We all know what it’s like to be hungry and thirsty, longing for something to fill our bellies. But what about our souls? What if there was a way to fill up the mysterious void we all seem to have deep down inside us?
Join Brandy this week for a quick lesson on Beatitude #4 to learn how you, too can be satisfied to your deepest core.
In this week’s Lesson from the Road, Matt takes us on a little tour comparing the book of Exodus with the book of Revelation. He shows us a few brief ways we might find ourselves looking a lot like the Israelites as they were wandering through the desert and how we’re all striving for the Promised Land.
There is no specific scripture referenced this week. How about this…read your Bible. Front to back. Chronologically. Sideways. Upside down. Just read it. Get this Book of books in your heart because this is our heritage. We ought to know it.
One thing that Matt forgot to mention is this (his 3rd time recording…thank you technology!) is a Tenth Avenue North song that captures his thoughts particularly well. The song is called “Strangers Here” and is on their album ‘The Struggle’. You can listen to the song HERE
You can purchase the album HERE
Click HERE for the full transcript
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Matt and Brandy dive into many of the reasons people aren’t going to church and then talk about why it’s a good idea to be there. The goal here is not to make anyone feel guilty or shameful about not going to church. Hey…we’ve been there, too! There have been years where our church attendance was sparse at best.
So, come along and let’s talk about why it’s sometimes hard to get there on a Sunday morning and why it’s important to try.
Statistics that are listed:
* 4 out of 10 Americans have been to church in the last week.
* 59% of Millenials who grew up in a church have dropped out at some point.
* More than half of the Millennials haven’t been to church in the past 6 months.
* “Regular attenders used to be people who went to church 3 or more times a month or even several times a week. Now, people who show up once every 4 to 6 weeks consider themselves regular church attenders.”
* Three reasons Millenials cite as why they’re not going to church (split evenly): believe church is irrelevant, full of hypocrisy, sick of the moral failure of the church’s leaders.
* Of Millenials, 2 out of 10 feel that God is missing in church
* Of Millenials 1 out of 10 feel that legitimate doubt is prohibited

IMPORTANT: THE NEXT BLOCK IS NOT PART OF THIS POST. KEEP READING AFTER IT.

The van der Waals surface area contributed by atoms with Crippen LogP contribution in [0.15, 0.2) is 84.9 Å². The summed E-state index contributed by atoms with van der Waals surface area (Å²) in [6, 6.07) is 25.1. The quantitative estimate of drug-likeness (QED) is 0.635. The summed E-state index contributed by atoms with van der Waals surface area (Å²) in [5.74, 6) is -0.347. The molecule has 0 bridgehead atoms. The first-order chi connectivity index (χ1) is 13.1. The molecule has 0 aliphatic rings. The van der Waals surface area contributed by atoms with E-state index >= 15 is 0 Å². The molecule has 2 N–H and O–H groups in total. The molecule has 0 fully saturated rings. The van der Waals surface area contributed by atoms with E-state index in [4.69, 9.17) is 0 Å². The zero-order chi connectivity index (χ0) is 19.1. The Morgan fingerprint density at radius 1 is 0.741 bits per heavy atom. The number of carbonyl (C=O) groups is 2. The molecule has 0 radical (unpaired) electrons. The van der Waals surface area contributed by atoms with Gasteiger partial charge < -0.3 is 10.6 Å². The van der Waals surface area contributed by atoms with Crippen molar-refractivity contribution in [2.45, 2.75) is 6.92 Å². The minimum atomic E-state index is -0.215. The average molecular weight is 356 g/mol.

* Of adults that believe church is important they cite two major reasons: to be closer to God and to learn about God
* 22% go because it’s taught in the Bible
* One in 10 go to find community, despite a growing epidemic of loneliness
* Across age and denomination, 40% say they feel God elsewhere, outside of church.
* 35% say church isn’t relevant to them personally.
The following are just a few of the resources I found (and used) through the larger church we began attending. Churches have countless resources for you to address whatever needs you may have. Don’t be afraid to ask!
The Genesis Process (I’m not sure why the pricing on this is so steep. There are any number of churches that offer these Genesis groups and I highly recommend them. If you find a group through a church, I can assure you, it likely won’t cost this much!)
“I will meditate on Your precepts and regard Your ways.
I shall delight in Your statutes;
I shall not forget Your word.”
– Psalm 119:15-16
It’s safe to say we live in difficult times. No matter what side of the political fence you land on, no matter your socio-economic background, race, religion, gender or favorite ice cream flavor, it is clear that we are a nation in upheaval.
Because of all the turmoil that not only surrounds us but punches us in the face on a fairly consistent basis (anybody else suffering from a mild case of Facebook PTSD?), it’s the perfect time for us, as Christ followers, to keep a few things in perspective.
I admit that I’ve definitely voiced my own opinions on social media. Opinions that sometimes counter people I love deeply and admire greatly. I’ve felt my heart harden a little and heard a voice of judgement and condemnation, if not actually being spoken, certainly in my head. When I step back for a moment and take the time to self reflect, it’s pretty plain to see that I could easily become a part of the problem, and maybe already have.
So how do we counter this? How do we keep overwhelm and anxiety from taking over our minds, preventing us from being effective and joy-filled disciples of God?
I think the answer is pretty simple. Meditate on God’s word. Always.
Hey, I said the answer was simple. I didn’t say it was easy.
If you’ve been a Christian for any length of time, and maybe even if you haven’t, what’s the first Bible verse or passage that comes to mind when you think of someone dying? I’d wager it’s Psalm 23, yeah? ‘The Lord is my shepherd, I shall not want…. Though I walk through the valley of the shadow of death, I fear no evil, for You are with me.’
Why is that the scripture we all think of? Because it’s the one we’ve heard time and again in that set of circumstances. Whether you’re standing bedside, keeping vigil over a loved one as they breathe their last breath or you’re standing graveside saying your final goodbye to their earthly presence, these are often the verses that are recited. They resonate with us. They remind us that our days are held in the hands of God.
Similarly, how quickly can most of us recite John 3:16? ‘For God so loved the world that he gave His only begotten Son. That whosever believes in Him should not perish, but have eternal life.’
Again, it’s written on our hearts because we’ve heard it so many times.